And they believe in a kind of Hebrew republic today—I mean, their descendants now believe in a kind of Hebrew republic that would make room for people like Sayed, people like myself, people with idiosyncrasies that can be expressed in the Hebrew language. And they don’t believe in “greater Israel,” they believe in global Israel. They want to be part of a cosmopolitan, global society. Netanyahu really smothered that or tried to smother that, but that’s like trying to smother 50 percent of the population or 45 percent of the population.

Bernard Avishai.

Read: Joshua Cohen

In a crucial passage of The Netanyahus, the protagonist—Ruben Blum, historian at a western New York college—reflects on two rival theories of history in his own education, one secular and the other religious.

The history in my regular schooling was all about progress, a world that brightened with the Enlightenment and steadily improved; a world that would continue to improve illimitably, so long as every country kept trying to be more like America and America kept trying to be more like itself. The past was merely the process by which the present was attained, and the present merely the most current stage of the American superlative, to be overtaken by tomorrow’s liberation . . .

By contrast, my Hebrew school history was closed: it was no history, there was no pat, no present, no future. Rather, there was time, as round and perfect as the earth, which from the moment it emerged from God’s spoken light had been marked by a constant repetition

Neither theory of history accounts for Blum’s world, which is too rambunctious for pure repetition and too unhappy for constant improvement. But by bringing together “progressive time” of American intellectuals with “repetitious time” of Benzion Netanyahu’s version of history, Cohen’s novel assumes a different temporal mood, one notoriously dependent on timing: comedy. (This novel is, for all its political/philosophical heft, a comedy).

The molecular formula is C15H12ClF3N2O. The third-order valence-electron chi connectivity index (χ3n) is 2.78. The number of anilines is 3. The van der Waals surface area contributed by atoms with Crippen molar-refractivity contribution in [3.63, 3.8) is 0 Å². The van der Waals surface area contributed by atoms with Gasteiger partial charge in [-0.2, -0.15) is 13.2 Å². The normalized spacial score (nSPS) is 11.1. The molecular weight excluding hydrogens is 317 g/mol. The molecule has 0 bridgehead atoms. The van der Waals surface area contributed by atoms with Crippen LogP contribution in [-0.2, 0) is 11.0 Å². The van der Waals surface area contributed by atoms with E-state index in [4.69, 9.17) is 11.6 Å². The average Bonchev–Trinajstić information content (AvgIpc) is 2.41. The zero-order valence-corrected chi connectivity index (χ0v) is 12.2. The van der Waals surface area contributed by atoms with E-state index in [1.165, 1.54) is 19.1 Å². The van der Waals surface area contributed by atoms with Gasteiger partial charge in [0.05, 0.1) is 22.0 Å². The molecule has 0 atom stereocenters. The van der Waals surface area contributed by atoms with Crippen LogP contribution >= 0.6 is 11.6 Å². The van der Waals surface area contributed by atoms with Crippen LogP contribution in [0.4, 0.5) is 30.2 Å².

The philosopher of time Henri Bergson saw related comedy in the collision of social progress with repetitive darkness:

We have seen that the more society improves, the more plastic is the adaptability it obtains from its members; while the greater the tendency towards increasing stability below, the more does it force to the surface the disturbing elements inseparable from so vast a bulk; and thus laughter performs a useful function by emphasizing the form of these significant undulations.

Read in this light, Cohen’s book might be the most meaningful Bergsonian novel since Proust.

Watch: Shtisel

Sayed Kashua was story-editor for this hit Israeli show, viewable on Netflix, about ultra-Orthodox Jews in Jerusalem. From the FT:

Shtisel, which follows the everyday lives of four generations of the eponymous family, makes for unexpectedly compulsive viewing. The fairly glacial pilot episode — it begins with a snowy dream sequence set in a gelid kosher deli — may just pique your interest, but by the third instalment I guarantee you’ll be deeply invested in the dovetailing familial plot lines, and well-versed enough in Yiddish to know your klaftes from your klutzes.

This week’s ephemeral library

On being a blue animal. Adam Colman in the Boston Globe on Edgar Allan Poe, scientist. “Let’s Change Earth’s Orbit.” Jelani Cobb on Juneteenth. “Tennis is the Opposite of Death.” Saree Makdisi in The Nation on continuities between 1948 and 2021. A Palestine diary, from Rachel Kushner. Janet Malcolm Remembered by Writers. A Dad and an Audience of One (David Vecsey remembers his father, NYT sportswriter George Vecsey).

That’s all for this week, folks. Wear a hat out there.

The OS Diplomats.

An American conversation with global attitude, on the arts, humanities, and global affairs, hosted by Christopher Lydon.